Bank of Thailand 'ready' to adjust monetary tightening pace BoT governor: Baht was not "unusually weak"

A woman walks past a foreign exchange kiosk on Khaosan Road, Bangkok. (Photo: Nutthawat Wicheanbut)

The Bank of Thailand (BoT) is ready to adjust the pace of tightening monetary policy if needed and would be prepared to hold an off-cycle meeting if necessary, the central bank chief said on Thursday.

On Wednesday, the central bank raised its key interest rate by a quarter point at its regular meeting to 1.00% to curb inflation.

The country’s core inflation is expected to peak in the fourth quarter, while Thailand’s economic recovery remains intact, BoT governor Sethaput Suthiwartnarueput told reporters.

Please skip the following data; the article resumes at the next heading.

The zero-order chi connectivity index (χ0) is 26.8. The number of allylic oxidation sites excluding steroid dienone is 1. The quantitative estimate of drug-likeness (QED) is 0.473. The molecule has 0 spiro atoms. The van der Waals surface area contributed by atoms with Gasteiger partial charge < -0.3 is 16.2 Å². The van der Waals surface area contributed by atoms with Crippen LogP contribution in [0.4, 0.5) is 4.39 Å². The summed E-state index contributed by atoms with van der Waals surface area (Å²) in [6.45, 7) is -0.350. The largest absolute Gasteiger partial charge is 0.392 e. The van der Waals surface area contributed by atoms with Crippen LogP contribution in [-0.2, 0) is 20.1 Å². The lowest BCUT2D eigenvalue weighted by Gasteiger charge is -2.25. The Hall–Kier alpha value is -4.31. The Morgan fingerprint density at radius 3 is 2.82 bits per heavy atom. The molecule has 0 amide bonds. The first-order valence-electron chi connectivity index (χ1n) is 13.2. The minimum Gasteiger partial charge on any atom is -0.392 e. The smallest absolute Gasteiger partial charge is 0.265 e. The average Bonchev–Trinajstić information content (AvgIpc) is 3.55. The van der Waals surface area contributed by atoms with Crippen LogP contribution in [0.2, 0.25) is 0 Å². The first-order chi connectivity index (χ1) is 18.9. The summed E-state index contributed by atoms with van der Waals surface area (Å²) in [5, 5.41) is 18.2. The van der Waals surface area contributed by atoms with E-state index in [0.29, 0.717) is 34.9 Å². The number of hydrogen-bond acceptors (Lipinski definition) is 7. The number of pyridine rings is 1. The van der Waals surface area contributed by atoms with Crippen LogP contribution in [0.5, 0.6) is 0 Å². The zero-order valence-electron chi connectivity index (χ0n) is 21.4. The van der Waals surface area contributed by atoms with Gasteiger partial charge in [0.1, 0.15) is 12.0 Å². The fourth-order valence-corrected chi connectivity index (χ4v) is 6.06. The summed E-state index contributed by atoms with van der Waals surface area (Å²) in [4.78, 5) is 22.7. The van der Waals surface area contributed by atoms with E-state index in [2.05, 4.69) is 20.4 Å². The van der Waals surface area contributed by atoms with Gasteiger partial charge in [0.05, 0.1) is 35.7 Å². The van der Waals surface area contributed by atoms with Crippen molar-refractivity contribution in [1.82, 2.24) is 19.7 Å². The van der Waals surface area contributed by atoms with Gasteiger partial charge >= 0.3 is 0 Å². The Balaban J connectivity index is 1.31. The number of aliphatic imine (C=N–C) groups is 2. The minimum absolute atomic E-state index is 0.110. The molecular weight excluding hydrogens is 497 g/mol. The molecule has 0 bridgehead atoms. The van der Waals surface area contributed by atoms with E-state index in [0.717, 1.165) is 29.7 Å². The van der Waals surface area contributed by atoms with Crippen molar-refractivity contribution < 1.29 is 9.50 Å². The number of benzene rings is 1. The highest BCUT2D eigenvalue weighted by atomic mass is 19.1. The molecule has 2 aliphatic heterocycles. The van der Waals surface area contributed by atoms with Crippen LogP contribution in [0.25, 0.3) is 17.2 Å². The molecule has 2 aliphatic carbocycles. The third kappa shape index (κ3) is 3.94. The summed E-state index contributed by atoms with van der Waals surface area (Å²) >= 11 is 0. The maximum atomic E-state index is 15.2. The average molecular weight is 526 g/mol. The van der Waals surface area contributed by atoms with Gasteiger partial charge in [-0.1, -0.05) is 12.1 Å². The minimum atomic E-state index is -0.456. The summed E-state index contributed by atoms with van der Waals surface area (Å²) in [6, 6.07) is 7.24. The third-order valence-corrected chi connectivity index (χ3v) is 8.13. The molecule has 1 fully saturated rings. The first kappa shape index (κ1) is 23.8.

He said a weak Thai currency was being driven by a strong dollar and was not “unusually weak”, but would be ready to act on excessive moves.

The baht has been trading at 16-year lows against the dollar. It has depreciated 12.4% against the greenback so far this year.

Meanwhile, headline inflation was 7.86% in August, a 14-year high, and far above the central bank’s target range of 1% to 3%.

The BoT on Wednesday predicted average headline inflation of 6.3% this year and 2.6% next year.

The central bank maintained its 2022 economic growth outlook of 3.3% seen in June, and trimmed its 2023 growth forecast to 3.8% from 4.2% for 2023. The economy grew 2.5% from a year earlier in the April-June period.

Last year, Southeast Asia’s second-largest economy expanded just 1.5%, among the slowest pace in the region.